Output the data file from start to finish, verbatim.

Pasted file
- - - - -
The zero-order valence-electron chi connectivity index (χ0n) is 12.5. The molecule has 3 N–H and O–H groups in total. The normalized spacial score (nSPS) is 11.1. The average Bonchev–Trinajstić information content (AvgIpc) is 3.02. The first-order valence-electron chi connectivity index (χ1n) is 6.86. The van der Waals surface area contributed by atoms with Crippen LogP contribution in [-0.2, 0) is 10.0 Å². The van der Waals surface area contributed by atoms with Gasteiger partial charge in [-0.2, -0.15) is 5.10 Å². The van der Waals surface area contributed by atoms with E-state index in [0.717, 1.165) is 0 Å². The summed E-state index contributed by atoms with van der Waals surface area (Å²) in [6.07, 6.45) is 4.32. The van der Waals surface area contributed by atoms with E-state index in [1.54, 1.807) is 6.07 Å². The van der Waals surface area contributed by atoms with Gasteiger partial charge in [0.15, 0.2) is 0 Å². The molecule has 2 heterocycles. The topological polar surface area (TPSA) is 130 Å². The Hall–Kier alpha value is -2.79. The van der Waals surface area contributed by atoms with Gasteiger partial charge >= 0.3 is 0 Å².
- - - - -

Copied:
The zero-order valence-electron chi connectivity index (χ0n) is 12.5. The molecule has 3 N–H and O–H groups in total. The normalized spacial score (nSPS) is 11.1. The average Bonchev–Trinajstić information content (AvgIpc) is 3.02. The first-order valence-electron chi connectivity index (χ1n) is 6.86. The van der Waals surface area contributed by atoms with Crippen LogP contribution in [-0.2, 0) is 10.0 Å². The van der Waals surface area contributed by atoms with Gasteiger partial charge in [-0.2, -0.15) is 5.10 Å². The van der Waals surface area contributed by atoms with E-state index in [0.717, 1.165) is 0 Å². The summed E-state index contributed by atoms with van der Waals surface area (Å²) in [6.07, 6.45) is 4.32. The van der Waals surface area contributed by atoms with E-state index in [1.54, 1.807) is 6.07 Å². The van der Waals surface area contributed by atoms with Gasteiger partial charge in [0.15, 0.2) is 0 Å². The molecule has 2 heterocycles. The topological polar surface area (TPSA) is 130 Å². The Hall–Kier alpha value is -2.79. The van der Waals surface area contributed by atoms with Gasteiger partial charge >= 0.3 is 0 Å².